Theatre Review: Lady Windermere’s Fan

Langham Court Theatre's production has shining moments

Morgan Ambrose as Lady Windermere and Michael Romano as Lord Darlington in Lady Windermere's Fan.

Morgan Ambrose as Lady Windermere and Michael Romano as Lord Darlington in Lady Windermere's Fan.

By Brent Schaus

arts@mondaymag.com

 

 

“We are all in the gutter, but some of us are looking at the stars.” – Lord Darlington

With its production of Oscar Wilde’s satire Lady Windermere’s Fan at Langham Court Theatre, the Victoria Theatre Guild achieves some wondrous theatricality. However, if you’ll pardon the sports metaphor, they are like a winning junior league hockey team with deep pockets and blazing talent, but not quite at professional calibre. As a result, Lady Windermere’s Fan has shining moments, but the execution is sometimes weak.

Lady Windermere’s Fan is an example of the “Well-Made Play,” in the tradition of French playwrights Eugene Scribe and George Feydeau. So, the witty plot can be quite ornate. Lady Windermere is about to host a ball. She appears to be in a loving marriage with Lord Windermere, who has bought her the titular fan as a birthday gift. The action ignites when the Duchess of Berwick visits and suggests that “all of London knows” Lord Windermere has been seen spending too much time alone with Mrs. Erlynne. Erlynne has been out of London society for some time  — rumour is that her past is laced with scandal  — and she seeks a way back in. A confrontation ensues between Lord and Lady Windermere, resulting in Lord Windermere inviting Erlynne to Lady Windermere’s party. Shocked and dismayed, Lady Windermere considers leaving her husband for Lord Darlington. Scandal, reputation and hypocrisy are explored as the play heads to its satisfying conclusion.

The production’s costumes, hair, makeup, and set design deserve special mention. A lavish production, one is frequently mesmerized by the beauty and quality of the costumes. The final act, harmonizing the fan and a character’s costume, is a stroke of brilliance. Hair design changes with each scene: for some characters, the design escalates from day-to-day, to the gay formality of a ball, to the harried look of someone on the run. One of the strongest audience reactions occurred when the stage revolved to reveal the next set. It would be easy to watch this production “with the sound off,” as it were, and be quite taken by the sheer spectacle.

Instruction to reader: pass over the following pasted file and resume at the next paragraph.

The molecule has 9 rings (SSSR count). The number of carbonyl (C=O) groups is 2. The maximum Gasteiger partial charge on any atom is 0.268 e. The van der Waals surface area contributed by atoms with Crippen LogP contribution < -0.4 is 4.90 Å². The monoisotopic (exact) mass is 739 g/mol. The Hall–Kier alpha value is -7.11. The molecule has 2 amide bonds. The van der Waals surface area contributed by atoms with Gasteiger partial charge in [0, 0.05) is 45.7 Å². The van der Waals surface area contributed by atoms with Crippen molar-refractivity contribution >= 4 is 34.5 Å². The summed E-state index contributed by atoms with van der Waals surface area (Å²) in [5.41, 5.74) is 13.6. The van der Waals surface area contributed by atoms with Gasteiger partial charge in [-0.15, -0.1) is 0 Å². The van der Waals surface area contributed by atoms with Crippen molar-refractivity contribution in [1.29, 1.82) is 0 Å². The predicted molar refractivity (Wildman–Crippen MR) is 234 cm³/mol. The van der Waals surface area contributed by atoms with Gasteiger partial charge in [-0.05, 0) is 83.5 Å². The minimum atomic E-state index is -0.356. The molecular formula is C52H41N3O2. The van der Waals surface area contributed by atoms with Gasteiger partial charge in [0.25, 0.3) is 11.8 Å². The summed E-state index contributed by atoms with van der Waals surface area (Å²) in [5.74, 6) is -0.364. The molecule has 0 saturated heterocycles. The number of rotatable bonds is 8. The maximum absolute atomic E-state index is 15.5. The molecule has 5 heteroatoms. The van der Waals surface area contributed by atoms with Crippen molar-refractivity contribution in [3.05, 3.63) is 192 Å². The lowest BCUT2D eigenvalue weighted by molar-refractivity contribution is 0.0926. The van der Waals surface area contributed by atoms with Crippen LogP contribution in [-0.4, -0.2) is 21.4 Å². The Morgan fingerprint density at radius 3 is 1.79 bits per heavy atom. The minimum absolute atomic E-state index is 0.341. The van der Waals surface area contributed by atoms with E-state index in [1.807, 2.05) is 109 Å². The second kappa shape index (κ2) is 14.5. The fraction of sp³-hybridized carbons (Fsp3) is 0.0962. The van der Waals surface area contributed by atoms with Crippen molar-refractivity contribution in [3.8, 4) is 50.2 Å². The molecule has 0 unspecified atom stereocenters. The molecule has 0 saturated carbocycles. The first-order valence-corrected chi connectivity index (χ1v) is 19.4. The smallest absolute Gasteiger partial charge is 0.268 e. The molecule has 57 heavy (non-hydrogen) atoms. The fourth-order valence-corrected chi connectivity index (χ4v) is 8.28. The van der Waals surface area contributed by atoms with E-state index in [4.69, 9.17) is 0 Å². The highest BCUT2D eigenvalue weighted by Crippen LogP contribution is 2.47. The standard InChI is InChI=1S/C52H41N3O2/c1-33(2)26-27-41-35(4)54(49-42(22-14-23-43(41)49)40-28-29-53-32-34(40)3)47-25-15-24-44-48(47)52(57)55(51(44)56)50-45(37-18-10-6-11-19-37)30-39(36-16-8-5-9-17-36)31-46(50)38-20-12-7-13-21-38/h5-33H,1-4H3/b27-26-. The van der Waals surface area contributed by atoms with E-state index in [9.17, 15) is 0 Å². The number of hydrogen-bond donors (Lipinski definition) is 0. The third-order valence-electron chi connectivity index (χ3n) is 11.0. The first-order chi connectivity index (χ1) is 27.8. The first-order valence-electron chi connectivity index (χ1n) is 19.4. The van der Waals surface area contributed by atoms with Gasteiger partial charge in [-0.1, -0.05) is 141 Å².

Key to a production of Oscar Wilde’s work is the ability to maintain a quick pace, while respecting the intricacies of the language. Wilde was a genius at creating the 19th century equivalent of the sound bite, and Lady Windermere’s Fan is filled with them. Unfortunately, some of these sound bites are lost in this interpretation. The subtle emphasis required, like dynamics in an orchestral score, are overlooked — a mark of an amateur production. Equally distracting is the use of the upper-class London-Oxford-Cambridge accent (sometimes called “received pronunciation”): some actors use it, some don’t, and still others float in and out of the accent. The result can be quite distracting.

Still, there are some very strong performances and a number of wonderful exchanges in the play. Morgan Ambrose as Lady Windermere is ravishing, moving with refined elegance. She conveys Windermere’s wounds with beauty. Elizabeth Whitmarsh is a delight as the slightly batty and interfering Duchess of Berwick. Wendy Magahay as Mrs. Erlynne appears ill-at-ease, at first, in the role of social pariah. As her character arcs towards insight and “heart,” Magahay brings warmth and complexity to the part. One of the finest exchanges in the production takes place between her Erlynne and the always-good Adam Holroyd as Lord Windermere. They find the balance between melodrama, wit and humanity, while keeping the pace moving. Some of the finer performances are in the smallest roles: Alasdair Howie comes closest to a Wildean dandy, Jo Barnes as Lady Plymdale is angular, lovely and menacing (perhaps she’d have been a stronger choice as Mrs. Erlynne?) and Charlie Baird is a delight as the manservant Parker.

In the final analysis, evaluation of the Victoria Theatre Guild’s production depends on whether it’s seen as an amateur, or professional, production. It is easily one of the finest community productions I’ve witnessed. However, by setting their standards so very high, they risk being compared to most professional productions, in which case there is room to grow. For lovers of spectacle, and fans of Oscar Wilde, it is a fine evening of theatre. M

 

Lady Windermere’s Fan

Wed. to Sat. at 8pm, Sat. at 2pm

Until Dec. 8 at Langham Court Theatre

250-384-2142

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